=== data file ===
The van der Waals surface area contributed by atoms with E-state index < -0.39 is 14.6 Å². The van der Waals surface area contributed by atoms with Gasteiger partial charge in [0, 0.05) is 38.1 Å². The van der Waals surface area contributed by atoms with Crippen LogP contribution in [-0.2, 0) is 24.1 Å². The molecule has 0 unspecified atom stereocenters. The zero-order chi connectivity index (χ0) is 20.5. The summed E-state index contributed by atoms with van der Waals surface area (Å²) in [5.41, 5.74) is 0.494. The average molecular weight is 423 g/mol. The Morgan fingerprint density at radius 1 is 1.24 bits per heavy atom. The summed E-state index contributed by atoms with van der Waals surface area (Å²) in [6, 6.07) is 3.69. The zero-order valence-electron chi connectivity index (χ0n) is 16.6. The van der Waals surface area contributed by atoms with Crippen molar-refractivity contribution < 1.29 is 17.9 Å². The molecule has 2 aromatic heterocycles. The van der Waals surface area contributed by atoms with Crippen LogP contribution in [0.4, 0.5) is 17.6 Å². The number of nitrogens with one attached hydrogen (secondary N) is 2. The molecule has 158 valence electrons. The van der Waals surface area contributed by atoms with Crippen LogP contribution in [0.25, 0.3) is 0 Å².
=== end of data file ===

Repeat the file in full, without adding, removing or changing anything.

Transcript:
The van der Waals surface area contributed by atoms with E-state index < -0.39 is 14.6 Å². The van der Waals surface area contributed by atoms with Gasteiger partial charge in [0, 0.05) is 38.1 Å². The van der Waals surface area contributed by atoms with Crippen LogP contribution in [-0.2, 0) is 24.1 Å². The molecule has 0 unspecified atom stereocenters. The zero-order chi connectivity index (χ0) is 20.5. The summed E-state index contributed by atoms with van der Waals surface area (Å²) in [5.41, 5.74) is 0.494. The average molecular weight is 423 g/mol. The Morgan fingerprint density at radius 1 is 1.24 bits per heavy atom. The summed E-state index contributed by atoms with van der Waals surface area (Å²) in [6, 6.07) is 3.69. The zero-order valence-electron chi connectivity index (χ0n) is 16.6. The van der Waals surface area contributed by atoms with Crippen molar-refractivity contribution < 1.29 is 17.9 Å². The molecule has 2 aromatic heterocycles. The van der Waals surface area contributed by atoms with Crippen LogP contribution in [0.4, 0.5) is 17.6 Å². The number of nitrogens with one attached hydrogen (secondary N) is 2. The molecule has 158 valence electrons. The van der Waals surface area contributed by atoms with Crippen LogP contribution in [0.25, 0.3) is 0 Å².